Article Reference Troff document (with manpage macros)Current tobacco use, nicotine dependence, and transitions across stages of alcohol involvement: A latent transition analysis approach
This study aims to examine the (a) probability of transition between stages of alcohol involvement and (b) influence of tobacco use and nicotine dependence on transitions. Data came from Waves 1 and 2 of the National Epidemiologic Survey on Alcohol and Related Conditions. Latent transition analysis estimated the probability of transitioning between stages of alcohol involvement across waves and the impact of tobacco use and nicotine dependence at Wave 1 on transitions. Males reporting current tobacco use but no dependence at Wave 1 were more likely to progress from No Problems to Moderate Problems (adjusted odds ratio [aOR] = 1.79; 95% confidence interval [CI] [1.44, 2.22]) and from No Problems to Severe Problems (aOR = 2.44; 95% CI [1.25, 4.77]) than nontobacco users. Females reporting current tobacco use but no dependence were more likely to progress from No Problems to Moderate Problems (aOR = 2.00; 95% CI [1.37, 2.94]) and from No Problems to Severe Problems (aOR = 2.87; 95% CI [1.34, 6.13]). Females reporting current tobacco use and dependence were more likely than females not using tobacco to transition from Moderate to No Problems (aOR = 2.10; 95% CI [1.04, 4.22]). Results suggest that tobacco use is a preceding correlate of progression in alcohol involvement among males and females. Among females, tobacco use and nicotine dependence are also related to alcohol involvement recovery.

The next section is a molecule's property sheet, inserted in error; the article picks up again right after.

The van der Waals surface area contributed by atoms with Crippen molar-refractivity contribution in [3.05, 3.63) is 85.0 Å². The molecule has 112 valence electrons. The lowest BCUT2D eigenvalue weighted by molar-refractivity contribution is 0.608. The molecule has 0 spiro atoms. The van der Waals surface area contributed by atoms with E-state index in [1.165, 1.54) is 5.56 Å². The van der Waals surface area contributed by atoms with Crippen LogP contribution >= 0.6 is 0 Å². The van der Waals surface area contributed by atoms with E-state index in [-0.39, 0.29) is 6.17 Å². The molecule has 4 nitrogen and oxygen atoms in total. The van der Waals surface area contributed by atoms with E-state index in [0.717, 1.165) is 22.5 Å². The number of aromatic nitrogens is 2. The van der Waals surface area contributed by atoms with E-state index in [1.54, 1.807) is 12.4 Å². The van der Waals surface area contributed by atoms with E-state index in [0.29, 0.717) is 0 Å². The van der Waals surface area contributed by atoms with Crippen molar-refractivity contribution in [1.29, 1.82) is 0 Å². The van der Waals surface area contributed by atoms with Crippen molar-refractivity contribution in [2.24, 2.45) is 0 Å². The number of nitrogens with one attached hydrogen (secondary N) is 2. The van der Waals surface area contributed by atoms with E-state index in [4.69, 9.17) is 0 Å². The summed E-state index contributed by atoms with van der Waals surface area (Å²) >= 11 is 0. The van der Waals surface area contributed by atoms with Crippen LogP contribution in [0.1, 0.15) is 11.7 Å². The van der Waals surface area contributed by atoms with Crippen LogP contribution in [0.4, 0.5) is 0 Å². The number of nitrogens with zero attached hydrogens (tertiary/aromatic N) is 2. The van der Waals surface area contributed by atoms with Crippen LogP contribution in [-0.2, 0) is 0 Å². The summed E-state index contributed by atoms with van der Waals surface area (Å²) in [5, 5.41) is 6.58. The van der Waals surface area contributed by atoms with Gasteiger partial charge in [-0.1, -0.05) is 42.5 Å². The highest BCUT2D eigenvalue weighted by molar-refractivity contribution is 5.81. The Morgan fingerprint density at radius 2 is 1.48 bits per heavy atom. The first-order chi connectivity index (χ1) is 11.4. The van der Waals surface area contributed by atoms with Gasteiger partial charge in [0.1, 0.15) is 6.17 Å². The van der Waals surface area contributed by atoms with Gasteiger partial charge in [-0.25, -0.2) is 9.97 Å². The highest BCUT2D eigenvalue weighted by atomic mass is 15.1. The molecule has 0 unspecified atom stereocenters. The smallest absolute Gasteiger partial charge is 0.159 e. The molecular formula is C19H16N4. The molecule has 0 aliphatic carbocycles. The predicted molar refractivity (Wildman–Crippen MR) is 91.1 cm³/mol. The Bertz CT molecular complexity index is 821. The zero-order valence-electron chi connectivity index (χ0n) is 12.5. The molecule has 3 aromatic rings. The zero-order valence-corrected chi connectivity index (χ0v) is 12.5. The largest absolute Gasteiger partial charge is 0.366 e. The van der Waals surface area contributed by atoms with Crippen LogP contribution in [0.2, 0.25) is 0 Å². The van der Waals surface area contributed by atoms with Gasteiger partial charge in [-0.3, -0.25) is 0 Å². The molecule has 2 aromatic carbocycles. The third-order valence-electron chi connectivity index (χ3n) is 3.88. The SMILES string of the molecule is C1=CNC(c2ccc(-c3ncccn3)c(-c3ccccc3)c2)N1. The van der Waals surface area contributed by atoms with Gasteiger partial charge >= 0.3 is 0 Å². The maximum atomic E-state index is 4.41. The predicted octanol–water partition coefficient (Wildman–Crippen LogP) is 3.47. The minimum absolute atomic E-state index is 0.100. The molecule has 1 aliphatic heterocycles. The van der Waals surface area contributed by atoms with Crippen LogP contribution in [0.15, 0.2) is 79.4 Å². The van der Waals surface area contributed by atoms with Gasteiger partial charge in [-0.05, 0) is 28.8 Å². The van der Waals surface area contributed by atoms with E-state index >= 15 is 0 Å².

Located in MPRC People / Kerry Green, Ph.D. / Kerry Green Publications
Cynthia Feliciano, Washington University in St. Louis
Contextual Inequalities and Socioeconomic Outcomes among Adult Children of U.S. Immigrants
Located in Coming Up
Dagher and Green: Substance abuse and depression in young adulthood may have long-term socioeconomic effects
Treatment for substance abuse and mental health problems should be integrated in order to achieve better outcomes